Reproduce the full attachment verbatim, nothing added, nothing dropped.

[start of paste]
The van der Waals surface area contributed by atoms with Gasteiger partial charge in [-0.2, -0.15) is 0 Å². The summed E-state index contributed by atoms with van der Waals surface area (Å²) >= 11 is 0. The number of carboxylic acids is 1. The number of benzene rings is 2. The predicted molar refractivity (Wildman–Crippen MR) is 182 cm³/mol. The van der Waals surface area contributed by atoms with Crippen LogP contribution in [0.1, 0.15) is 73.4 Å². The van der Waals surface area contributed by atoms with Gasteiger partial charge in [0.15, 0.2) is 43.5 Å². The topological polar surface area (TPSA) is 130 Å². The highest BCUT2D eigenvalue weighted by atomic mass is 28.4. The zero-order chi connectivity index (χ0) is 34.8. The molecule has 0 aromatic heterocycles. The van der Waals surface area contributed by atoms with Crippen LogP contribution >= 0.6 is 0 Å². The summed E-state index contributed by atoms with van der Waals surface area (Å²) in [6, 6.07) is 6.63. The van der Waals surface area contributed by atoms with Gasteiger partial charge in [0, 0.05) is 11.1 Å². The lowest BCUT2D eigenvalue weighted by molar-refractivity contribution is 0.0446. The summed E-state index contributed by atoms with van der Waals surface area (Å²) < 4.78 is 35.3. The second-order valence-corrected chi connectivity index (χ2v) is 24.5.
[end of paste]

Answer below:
The van der Waals surface area contributed by atoms with Gasteiger partial charge in [-0.2, -0.15) is 0 Å². The summed E-state index contributed by atoms with van der Waals surface area (Å²) >= 11 is 0. The number of carboxylic acids is 1. The number of benzene rings is 2. The predicted molar refractivity (Wildman–Crippen MR) is 182 cm³/mol. The van der Waals surface area contributed by atoms with Crippen LogP contribution in [0.1, 0.15) is 73.4 Å². The van der Waals surface area contributed by atoms with Gasteiger partial charge in [0.15, 0.2) is 43.5 Å². The topological polar surface area (TPSA) is 130 Å². The highest BCUT2D eigenvalue weighted by atomic mass is 28.4. The zero-order chi connectivity index (χ0) is 34.8. The molecule has 0 aromatic heterocycles. The van der Waals surface area contributed by atoms with Crippen LogP contribution >= 0.6 is 0 Å². The summed E-state index contributed by atoms with van der Waals surface area (Å²) in [6, 6.07) is 6.63. The van der Waals surface area contributed by atoms with Gasteiger partial charge in [0, 0.05) is 11.1 Å². The lowest BCUT2D eigenvalue weighted by molar-refractivity contribution is 0.0446. The summed E-state index contributed by atoms with van der Waals surface area (Å²) < 4.78 is 35.3. The second-order valence-corrected chi connectivity index (χ2v) is 24.5.